Many, many years ago, when I started in this business, I encountered something that I thought was surprising. In my very first DRC benchmark, I was struggling with a particular rule. The customer had given me a 0.25 micron layout, which they had successfully taped out. My job was to write a rule file in the new tool to measure performance improvement. My code matched the design rule manual and passed all the regression tests. But, it seemed that no matter how I tweaked the coding of a paritcular rule, I kept flagging an error.
Finally, in frustration, I asked the layout designer to help explain what I was doing wrong. That’s when he hit me with “Oh, don’t worry about those errors — we waived them with the foundry”! I was flabbergasted. You mean you are not really DRC clean, but you taped-out anyway?? And the chip actually worked?? How could this be? I later came to find out that, although this was rare, it did happen from time to time.
Now fast forward a dozen years, and quite a few more gray hairs, to the present. In the past 3-5 years, it seems I have not encountered a single full-chip layout design that does not have “waivers”. Worse, it seems that some layouts can have hundreds, maybe even thousands of these waived results! A” waiver” is a DRC violations that the design team negotiates with the foundry to accept anyway. So what gives? Does “DRC clean” actually exist anymore? What really is required to tape-out successfully?
The first question is probably the easiest. Why are there now so many results waived? There are a couple of inter-related reasons. First, there are many more rules than ever before. As a result, in a congested layout, it is sometimes difficult to correct one violation without creating a different violation without a significant redesign, but this means a serious delay in time to market.
Secondly, and related, is the fact that the rules are now much, much more complex, with multiple layer and geometrical dependencies. Just understanding the requirements is difficult. Debugging can be a very time consuming process. Again, it is difficult to make a correction without introducing a new violation. What I find most interesting is that part of the reason for the complexity of rules in the first place is an attempt to weed out corner cases that might result in false violations in the first place!
Finally, a big reason for waivers is the advent of “recommended rules”. These are DRC rules that are not required, but, as the name implies, recommended. They often are standard DRC rules, but with a larger margin in measurement. These were introduced to the world at 130 nm and have grown with each release. The bane of many layout designer’s existance, recommended rules have caused lots of issues. Why? Because you often get lots of violations in cells that have already shown good results in silicon that you cannot edit, and because there is no enforcement of the rules.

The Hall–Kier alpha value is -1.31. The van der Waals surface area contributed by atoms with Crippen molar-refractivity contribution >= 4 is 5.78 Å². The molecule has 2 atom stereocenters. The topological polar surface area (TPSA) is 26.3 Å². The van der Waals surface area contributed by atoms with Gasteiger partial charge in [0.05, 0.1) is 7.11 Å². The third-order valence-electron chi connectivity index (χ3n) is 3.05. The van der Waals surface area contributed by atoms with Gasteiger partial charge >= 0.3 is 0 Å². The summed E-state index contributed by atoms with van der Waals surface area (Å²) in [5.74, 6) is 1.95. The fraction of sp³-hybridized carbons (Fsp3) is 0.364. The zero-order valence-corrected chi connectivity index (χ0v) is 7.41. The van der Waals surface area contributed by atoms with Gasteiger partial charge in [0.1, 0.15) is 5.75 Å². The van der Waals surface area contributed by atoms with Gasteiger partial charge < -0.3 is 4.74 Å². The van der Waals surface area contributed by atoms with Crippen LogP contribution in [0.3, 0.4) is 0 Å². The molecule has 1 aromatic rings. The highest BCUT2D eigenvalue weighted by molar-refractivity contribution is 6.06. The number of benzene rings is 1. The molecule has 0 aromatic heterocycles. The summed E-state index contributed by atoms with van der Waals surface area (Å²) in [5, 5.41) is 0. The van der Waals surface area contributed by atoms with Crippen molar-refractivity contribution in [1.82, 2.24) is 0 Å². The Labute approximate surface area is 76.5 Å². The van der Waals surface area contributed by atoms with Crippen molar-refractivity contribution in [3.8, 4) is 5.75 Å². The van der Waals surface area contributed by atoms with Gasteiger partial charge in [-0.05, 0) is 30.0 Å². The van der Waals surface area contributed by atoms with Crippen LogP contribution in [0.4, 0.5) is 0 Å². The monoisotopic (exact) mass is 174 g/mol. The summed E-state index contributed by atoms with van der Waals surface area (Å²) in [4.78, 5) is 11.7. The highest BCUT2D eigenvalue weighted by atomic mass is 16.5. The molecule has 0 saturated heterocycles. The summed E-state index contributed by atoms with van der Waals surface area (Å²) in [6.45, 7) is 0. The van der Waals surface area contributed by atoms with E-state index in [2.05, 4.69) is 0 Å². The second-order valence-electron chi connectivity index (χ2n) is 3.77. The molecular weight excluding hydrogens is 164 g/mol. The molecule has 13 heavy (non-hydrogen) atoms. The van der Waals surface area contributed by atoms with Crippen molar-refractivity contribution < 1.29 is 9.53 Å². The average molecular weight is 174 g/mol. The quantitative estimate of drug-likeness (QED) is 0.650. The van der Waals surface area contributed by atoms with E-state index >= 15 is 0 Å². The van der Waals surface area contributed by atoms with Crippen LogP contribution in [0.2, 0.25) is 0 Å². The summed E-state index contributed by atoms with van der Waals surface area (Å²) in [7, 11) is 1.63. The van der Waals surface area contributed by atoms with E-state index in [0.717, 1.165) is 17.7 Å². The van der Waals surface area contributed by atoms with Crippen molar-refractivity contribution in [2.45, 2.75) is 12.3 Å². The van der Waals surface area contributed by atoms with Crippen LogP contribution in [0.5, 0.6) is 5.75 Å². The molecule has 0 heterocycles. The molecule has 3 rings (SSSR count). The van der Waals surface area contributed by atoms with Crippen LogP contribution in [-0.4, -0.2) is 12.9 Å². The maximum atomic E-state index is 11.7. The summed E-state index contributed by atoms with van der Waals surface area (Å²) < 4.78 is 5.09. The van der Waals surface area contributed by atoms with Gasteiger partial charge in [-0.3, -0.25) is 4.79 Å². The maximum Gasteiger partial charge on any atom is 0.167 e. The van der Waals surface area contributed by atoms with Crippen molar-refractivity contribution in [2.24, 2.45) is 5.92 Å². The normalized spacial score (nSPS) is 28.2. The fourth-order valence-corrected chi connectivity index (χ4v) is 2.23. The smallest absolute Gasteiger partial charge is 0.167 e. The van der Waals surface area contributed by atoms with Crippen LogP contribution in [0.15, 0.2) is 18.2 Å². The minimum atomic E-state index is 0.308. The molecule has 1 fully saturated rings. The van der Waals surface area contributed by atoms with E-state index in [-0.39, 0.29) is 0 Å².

Customers tend to handle recommended rules in one of two ways: 1) Ignore them altogehter or 2) Use these as their DRC constraints instead of the actual DRC constraints. If you go with approach #2, then you are going to have tons and tons of violations. Again, many of these will be associated with IP blocks that you know have worked in other designs in the past and which you cannot just edit. So, what do you do? You waive them!
So, now we know why there are so many waived DRC violations in nanometer processes. It seems DRC clean really no longer exists, instead what we’re attempting is “DRC clean enough”. But, is it really clean enough? Just how does the foundry determine if a particular result is uber dangerous or just marginally material? If there is a way to determine this, why can’t the designer just make that determination independently of the foundry? All good questions and fodder for a follow-on blog. I’m going to tee up my buddy Abercrombie to lean into this pitch! I’ll give you a hint, come see the Mentor Graphics DAC suite session or DAC workshop on eqDRC!
The next question is, assuming that the designer and foundry have negotiated and agreed that a certain violation can be waived, how do you safely capture and pass that information? You certainly don’t want the poor layout designer doing full chip integration to have to look at every violation and decide on his or her own whether each one represents the agreed upon waiver. But, you also don’t want to waive a result in IP that was created with version 0.1 of a rule file in version 2.0 of the rule file if the check requirements have changed. This is also a topic for a future post. And yes, you can also learn more about this at DAC by coming to the Mentor Graphics suite presentation on debug and waivers.
Yes, I’m using my blog post for gratuitous pitch to come to our sessions!!! Hope its informative never the less. Now I’ll “wave” good-bye. Hopefully you are waiving back with more than one finger!